4. Stopping the self-blame. Self-blame is a road to nowhere at all. It will actually prevent you from being happier. It will be much more helpful to accept that there have been real reasons for your lack of happiness and that you did not choose them. In many emotionally neglectful families, the CEN is no one’s fault. Parents are not able to give you emotional awareness, emotional understanding, and emotional knowledge if they did not receive it themselves from their own parents. CEN is a blind spot that gets passed down through generations. It’s not your fault that you grew up with it, but it is your choice what to do with it. 

If the four factors above seem overwhelming there is something important I want you to know. While none of them can be achieved suddenly they all can be achieved gradually. If you keep your mind on these 4 goals you can gradually make yourself happier in a deep, meaningful, and lasting way.

To learn more about achieving happiness by facing your self-blame, increasing your emotional intelligence, and using your emotions to enrich your relationships, see the books Running On Empty: Overcome Your Childhood Emotional Neglect and Running On Empty No More: Transform Your Relationships.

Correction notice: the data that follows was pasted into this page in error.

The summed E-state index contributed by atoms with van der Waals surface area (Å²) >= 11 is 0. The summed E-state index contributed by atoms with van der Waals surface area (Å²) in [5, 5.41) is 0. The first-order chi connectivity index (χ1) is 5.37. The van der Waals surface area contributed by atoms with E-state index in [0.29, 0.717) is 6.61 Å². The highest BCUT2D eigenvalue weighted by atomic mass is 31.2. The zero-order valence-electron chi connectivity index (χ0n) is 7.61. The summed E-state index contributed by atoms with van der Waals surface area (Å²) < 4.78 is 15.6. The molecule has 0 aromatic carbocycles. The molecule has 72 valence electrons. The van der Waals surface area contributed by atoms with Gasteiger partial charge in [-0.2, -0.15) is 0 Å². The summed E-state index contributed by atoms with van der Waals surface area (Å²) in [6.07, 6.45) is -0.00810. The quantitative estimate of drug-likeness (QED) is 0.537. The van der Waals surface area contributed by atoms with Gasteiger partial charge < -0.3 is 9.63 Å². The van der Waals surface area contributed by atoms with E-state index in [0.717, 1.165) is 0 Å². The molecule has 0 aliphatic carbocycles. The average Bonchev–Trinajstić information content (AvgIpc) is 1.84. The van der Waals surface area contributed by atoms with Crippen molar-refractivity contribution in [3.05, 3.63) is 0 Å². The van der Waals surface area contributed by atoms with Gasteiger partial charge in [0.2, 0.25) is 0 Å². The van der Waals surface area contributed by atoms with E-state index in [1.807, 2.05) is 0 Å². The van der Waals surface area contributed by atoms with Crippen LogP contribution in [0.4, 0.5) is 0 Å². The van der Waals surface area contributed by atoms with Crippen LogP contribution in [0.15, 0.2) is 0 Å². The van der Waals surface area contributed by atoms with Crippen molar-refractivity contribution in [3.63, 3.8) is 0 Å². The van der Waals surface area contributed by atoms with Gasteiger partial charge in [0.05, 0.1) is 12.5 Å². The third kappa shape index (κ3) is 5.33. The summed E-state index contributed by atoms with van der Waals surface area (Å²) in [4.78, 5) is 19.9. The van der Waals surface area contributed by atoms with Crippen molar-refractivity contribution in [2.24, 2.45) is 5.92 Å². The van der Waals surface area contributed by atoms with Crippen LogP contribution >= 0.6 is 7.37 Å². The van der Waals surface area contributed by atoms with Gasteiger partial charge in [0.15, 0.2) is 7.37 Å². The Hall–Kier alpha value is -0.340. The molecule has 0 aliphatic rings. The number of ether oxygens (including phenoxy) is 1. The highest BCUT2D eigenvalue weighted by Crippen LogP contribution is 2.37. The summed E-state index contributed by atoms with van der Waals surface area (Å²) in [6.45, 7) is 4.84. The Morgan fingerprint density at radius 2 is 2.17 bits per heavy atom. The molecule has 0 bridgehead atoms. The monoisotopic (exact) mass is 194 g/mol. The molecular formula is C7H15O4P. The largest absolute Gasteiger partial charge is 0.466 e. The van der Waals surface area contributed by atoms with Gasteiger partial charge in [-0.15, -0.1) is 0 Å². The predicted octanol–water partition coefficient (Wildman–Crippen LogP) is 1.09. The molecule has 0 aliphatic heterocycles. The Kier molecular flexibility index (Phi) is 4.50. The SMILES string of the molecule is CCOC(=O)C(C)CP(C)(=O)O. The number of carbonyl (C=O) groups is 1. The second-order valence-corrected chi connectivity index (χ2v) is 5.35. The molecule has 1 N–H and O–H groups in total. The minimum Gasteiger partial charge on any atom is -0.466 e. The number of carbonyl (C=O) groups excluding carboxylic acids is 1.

A version of this article originally appeared on psychcentral.com. It has been rewritten and reproduced here with the permission of the author and psychcentral.

How Every Feeling You Have Carries a Message and Has a Purpose

Have you ever wondered why we have emotions? In reality, our feelings are a more basic part of us than are our thoughts. Dr. Jill Bolte Taylor, Neuroscientist, and author of My Stroke of Insight said:

“Although many of us may think of ourselves as thinking creatures that feel, biologically we are feeling creatures that think.”

Dr. Jill Bolte Taylor, Neuroscientist, and author of My Stroke of Insight

Sure, scientists know. But most people do not! In fact, we have all kinds of ways of demeaning and belittling our own feelings and those of others. We call them sappy or sloppy or label them drama; we consider them insipid, tiresome, wimpy, sappy, or lame. These are some of the ways we convince ourselves and others that feelings are useless and in the way.